From Publishers Weekly
Copyright 1999 Reed Business Information, Inc.
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If you slog through the first part of the book where the self-absorbed author whines about whether he should retire after all his planning, having to give up his office, and loss... Read morePublished on August 31, 2013 by Discriminating Reader
How I wish I had begun reading this sooner! I found myself relieved that someone else had experienced things that I was experiencing.Published on February 26, 2013 by PPP
Anything written by Carl Klaus is worth a purchase; each sentence is carefully constructed and some of his compound/complex sentences are masterful. Read morePublished on June 22, 2011 by billdalton
This book is a soft approach to facing the emotional side of ending one's working life and becoming retired. I found it useful even many years ahead of retirement. Read morePublished on September 18, 2010 by Louise Carlson
The author begins recording the events of his upcoming retirement on a regular, almost daily basis. I wanted to read this book because of my interest in the effect of retirement... Read morePublished on August 6, 2010 by Linda F. Kurtz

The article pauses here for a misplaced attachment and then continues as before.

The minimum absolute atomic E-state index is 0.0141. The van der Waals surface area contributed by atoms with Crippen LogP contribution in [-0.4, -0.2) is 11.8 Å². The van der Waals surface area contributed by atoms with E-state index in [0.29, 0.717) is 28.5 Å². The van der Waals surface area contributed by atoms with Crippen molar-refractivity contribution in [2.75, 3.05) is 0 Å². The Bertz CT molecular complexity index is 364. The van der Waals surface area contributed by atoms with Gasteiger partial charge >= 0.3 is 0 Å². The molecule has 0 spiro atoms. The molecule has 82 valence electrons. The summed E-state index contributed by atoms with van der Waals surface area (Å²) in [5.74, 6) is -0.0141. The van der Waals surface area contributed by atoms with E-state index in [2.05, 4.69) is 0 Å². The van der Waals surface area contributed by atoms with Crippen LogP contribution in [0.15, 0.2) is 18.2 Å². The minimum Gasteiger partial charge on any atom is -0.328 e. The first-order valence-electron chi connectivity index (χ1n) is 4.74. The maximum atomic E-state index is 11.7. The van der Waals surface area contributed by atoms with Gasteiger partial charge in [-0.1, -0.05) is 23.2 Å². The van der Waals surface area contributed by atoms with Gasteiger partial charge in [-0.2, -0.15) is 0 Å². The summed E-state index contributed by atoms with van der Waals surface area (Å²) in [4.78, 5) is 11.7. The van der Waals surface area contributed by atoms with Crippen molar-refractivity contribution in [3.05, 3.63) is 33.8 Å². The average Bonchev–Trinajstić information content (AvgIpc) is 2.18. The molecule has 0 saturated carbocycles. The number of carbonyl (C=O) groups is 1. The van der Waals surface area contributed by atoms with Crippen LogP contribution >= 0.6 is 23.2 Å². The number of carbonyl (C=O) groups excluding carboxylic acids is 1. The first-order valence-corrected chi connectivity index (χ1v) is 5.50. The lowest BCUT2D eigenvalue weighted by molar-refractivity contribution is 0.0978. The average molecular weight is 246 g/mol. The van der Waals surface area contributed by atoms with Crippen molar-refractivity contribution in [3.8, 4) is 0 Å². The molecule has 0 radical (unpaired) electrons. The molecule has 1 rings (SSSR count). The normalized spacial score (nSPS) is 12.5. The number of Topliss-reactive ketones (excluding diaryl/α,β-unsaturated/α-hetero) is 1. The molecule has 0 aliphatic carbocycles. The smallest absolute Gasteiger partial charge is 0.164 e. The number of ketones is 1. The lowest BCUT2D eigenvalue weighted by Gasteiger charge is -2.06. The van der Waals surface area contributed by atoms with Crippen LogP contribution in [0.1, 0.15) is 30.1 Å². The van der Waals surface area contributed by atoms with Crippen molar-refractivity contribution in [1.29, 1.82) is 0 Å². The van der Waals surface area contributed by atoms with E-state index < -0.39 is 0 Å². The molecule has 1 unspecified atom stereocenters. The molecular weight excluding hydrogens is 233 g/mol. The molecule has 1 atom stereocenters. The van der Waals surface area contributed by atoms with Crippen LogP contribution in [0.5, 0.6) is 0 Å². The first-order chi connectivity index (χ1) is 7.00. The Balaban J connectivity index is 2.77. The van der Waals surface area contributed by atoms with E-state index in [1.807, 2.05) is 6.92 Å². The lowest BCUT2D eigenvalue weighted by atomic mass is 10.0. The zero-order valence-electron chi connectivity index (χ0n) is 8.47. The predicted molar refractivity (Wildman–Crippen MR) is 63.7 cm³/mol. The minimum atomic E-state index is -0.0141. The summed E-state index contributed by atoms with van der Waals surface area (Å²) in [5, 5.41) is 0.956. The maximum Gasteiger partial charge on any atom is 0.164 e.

If we are healthy and fortunate, most of us end up in retirement. Klaus's book suggests a more proactive attitude ("taking retirement") which he displays in his daily narrative as... Read morePublished on February 26, 2010 by Marshall Frederick
Both my wife and I enjoyed Taking Retirement. Although I won't retire for another 25 months I can relate to many of Klaus's fears and concerns and was happy to witness his coming... Read morePublished on December 7, 2007 by Mark L
It is difficult to credit that Mr. Klaus spent his entire career teaching non-fiction writing, given that this book is so poorly written. Read morePublished on March 16, 2006 by ragwing
I've been to two week-long workshops at the University of Iowa and found them extremely useful and well organized. Read morePublished on March 9, 2004 by Joan Creager